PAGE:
Cameron is at his best, then, when accompanied by a strong personality, like producer and ex-wife Gale Anne HURD or action star Arnold SCHWARZENEGGER, to impose restraint upon his tendency toward bloated, self-indulgent excess. The results in those cases? Others might rave about the taut energy and surprising intelligence of The Terminator, or the way that Cameron made Aliens a much better adaptation of Robert A. HEINLEIN's Starship Troopers than the official Paul VERHOEVEN version (did Heinlein consider suing?).  But I think my favorite Cameron film is True Lies, a superbly crafted, utterly mindless action film with compelling action scenes balanced by precisely the right amount of domestic comedy as to placate the wives and girlfriends who were dragged into the theatre to watch it. (And while we're celebrating schlock, let's not forget his beginnings as a nifty special-effects artist for colorful time-wasters like Battle Beyond the Stars, Galaxy of Terror, and Escape from New York.)

As for his other films: well, surely the marriage to Hurd fell apart, and she effectively abandoned their final project, when it became apparent that there was nothing she could do to rescue the sinking ship that was The Abyss. Do I have to say anything about Titanic simply because of the fleeting element of fantasy in its saccharine conclusion?  Someday, I promise, I will force myself to sit through the whole thing and offer an informed opinion. Its chief virtue is that, for a while, the money that movie earned encouraged Cameron to restrict his directorial outings to inoffensive documentaries while he presided as producer over other directors' follies. But then, out of and into the blue, came Avatar, about which I have waxed eloquent in another venue. In a nutshell, all the trolls in cyberspace will never alter my view that it is little more than a vexing mixture of visual excitement and intellectual mush. Members of the Academy must have agreed, which is why they gave another of Cameron's ex-wives, Kathryn Bigelow, the directing Oscar for not directing Avatar, and her film the Best Picture Award for not being Avatar.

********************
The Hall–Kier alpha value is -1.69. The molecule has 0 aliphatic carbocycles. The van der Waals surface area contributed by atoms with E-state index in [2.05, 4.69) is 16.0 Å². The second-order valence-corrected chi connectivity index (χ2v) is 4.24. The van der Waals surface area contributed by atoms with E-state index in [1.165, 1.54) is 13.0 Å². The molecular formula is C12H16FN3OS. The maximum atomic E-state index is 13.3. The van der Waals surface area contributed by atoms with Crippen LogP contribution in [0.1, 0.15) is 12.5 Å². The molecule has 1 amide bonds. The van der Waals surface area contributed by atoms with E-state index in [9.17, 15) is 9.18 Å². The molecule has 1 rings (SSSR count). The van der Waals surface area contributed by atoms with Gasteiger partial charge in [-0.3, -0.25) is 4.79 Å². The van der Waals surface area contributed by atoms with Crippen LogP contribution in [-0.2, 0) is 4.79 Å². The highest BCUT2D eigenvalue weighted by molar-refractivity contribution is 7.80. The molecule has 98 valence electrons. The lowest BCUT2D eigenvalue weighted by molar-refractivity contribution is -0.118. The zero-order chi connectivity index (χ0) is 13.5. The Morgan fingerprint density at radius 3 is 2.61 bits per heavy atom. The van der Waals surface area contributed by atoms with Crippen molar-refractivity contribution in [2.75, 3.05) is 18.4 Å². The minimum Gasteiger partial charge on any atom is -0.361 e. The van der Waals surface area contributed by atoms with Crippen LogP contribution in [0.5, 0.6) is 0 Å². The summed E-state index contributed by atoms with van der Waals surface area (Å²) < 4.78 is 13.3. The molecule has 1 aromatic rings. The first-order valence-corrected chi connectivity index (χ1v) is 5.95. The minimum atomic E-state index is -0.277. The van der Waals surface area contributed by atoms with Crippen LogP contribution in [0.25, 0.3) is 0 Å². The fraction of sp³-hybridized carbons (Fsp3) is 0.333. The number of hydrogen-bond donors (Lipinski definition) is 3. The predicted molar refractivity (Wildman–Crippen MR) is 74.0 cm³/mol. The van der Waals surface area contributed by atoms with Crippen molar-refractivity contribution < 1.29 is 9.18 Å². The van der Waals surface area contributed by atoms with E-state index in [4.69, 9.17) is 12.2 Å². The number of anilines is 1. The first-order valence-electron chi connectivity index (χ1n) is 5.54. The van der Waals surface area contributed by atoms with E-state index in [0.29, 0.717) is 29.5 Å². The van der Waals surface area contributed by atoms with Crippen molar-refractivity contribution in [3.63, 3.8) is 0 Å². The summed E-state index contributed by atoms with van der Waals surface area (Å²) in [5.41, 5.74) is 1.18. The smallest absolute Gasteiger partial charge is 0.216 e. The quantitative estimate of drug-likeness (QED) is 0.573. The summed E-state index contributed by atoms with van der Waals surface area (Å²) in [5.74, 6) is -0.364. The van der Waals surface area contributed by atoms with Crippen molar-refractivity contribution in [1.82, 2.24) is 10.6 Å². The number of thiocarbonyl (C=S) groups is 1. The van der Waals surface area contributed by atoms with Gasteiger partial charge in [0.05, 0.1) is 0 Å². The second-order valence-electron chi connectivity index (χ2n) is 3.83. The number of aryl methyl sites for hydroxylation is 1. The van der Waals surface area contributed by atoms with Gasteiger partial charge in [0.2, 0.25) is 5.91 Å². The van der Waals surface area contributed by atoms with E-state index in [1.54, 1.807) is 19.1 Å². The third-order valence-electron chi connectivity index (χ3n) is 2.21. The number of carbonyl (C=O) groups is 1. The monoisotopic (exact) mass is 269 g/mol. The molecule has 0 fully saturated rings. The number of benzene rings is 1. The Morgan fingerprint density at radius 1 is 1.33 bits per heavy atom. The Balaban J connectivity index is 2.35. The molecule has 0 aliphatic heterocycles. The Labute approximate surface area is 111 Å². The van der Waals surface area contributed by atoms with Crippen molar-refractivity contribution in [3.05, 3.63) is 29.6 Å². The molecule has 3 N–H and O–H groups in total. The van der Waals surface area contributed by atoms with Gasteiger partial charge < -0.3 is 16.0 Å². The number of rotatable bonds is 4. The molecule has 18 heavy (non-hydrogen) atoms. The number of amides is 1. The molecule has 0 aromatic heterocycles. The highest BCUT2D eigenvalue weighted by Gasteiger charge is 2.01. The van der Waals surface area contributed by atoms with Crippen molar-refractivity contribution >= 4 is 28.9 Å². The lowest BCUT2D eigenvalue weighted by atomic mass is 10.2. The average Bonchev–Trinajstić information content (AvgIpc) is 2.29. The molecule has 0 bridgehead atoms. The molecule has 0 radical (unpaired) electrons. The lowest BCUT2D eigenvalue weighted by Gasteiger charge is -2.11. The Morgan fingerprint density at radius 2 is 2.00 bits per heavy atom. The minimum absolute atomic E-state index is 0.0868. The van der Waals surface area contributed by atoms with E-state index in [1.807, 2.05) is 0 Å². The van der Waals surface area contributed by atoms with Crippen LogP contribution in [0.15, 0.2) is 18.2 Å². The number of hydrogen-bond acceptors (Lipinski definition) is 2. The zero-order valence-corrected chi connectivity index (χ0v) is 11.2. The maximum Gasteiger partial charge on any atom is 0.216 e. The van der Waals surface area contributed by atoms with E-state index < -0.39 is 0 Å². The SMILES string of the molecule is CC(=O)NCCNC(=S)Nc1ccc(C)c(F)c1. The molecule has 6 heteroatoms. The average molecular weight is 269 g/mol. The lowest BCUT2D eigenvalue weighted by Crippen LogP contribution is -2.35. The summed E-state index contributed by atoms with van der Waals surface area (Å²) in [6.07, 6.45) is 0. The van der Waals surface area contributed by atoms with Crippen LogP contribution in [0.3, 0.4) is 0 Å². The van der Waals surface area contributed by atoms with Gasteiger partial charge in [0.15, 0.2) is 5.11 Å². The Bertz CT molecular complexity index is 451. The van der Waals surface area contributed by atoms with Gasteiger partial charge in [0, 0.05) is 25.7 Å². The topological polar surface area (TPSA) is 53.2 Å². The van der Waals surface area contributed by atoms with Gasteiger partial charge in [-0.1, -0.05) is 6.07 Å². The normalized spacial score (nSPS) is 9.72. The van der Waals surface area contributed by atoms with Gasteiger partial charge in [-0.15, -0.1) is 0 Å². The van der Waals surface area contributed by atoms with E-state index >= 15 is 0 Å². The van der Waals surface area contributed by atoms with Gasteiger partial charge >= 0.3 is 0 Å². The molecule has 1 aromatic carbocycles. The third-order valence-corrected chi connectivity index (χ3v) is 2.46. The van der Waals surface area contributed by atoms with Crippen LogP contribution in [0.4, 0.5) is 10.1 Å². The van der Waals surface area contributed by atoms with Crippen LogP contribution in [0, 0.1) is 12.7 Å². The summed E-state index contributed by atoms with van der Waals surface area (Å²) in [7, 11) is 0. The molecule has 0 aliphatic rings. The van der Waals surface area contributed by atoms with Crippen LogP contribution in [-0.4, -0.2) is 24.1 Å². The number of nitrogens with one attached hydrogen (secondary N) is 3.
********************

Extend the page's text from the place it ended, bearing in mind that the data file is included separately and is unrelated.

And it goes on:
Looking toward the future, our best hope is that, after a number of successful lawsuits, Cameron will give up plans for a sequel to Avatar, upon realizing that he would have to share the rewards with the innumerable people who can present a convincing case involving stolen ideas in the original film, and instead decide to do something else—perhaps teaming up with a certain ex-governor of California and a certain ex-wife and producer to offer a 3-D sequel to True Lies? Or maybe, for once, actually purchasing the rights to a published science fiction story as the basis for a screen epic? (Perhaps, to compensate Orson Scott Card for dragooning him into writing the novelization of The Abyss, he could tackle Ender's Game, an ideal vehicle for a director with a flair for sound and fury, signifying nothing.) Still, given his recent track record, I must report that he now has something else (other than fabulous, inexplicable success) in common with Spielberg: I watch his films only when somebody pays me to review them. And since I'm not getting paid for writing this entry, and since its topic brings me no joy, forgive me its abrupt conclusion.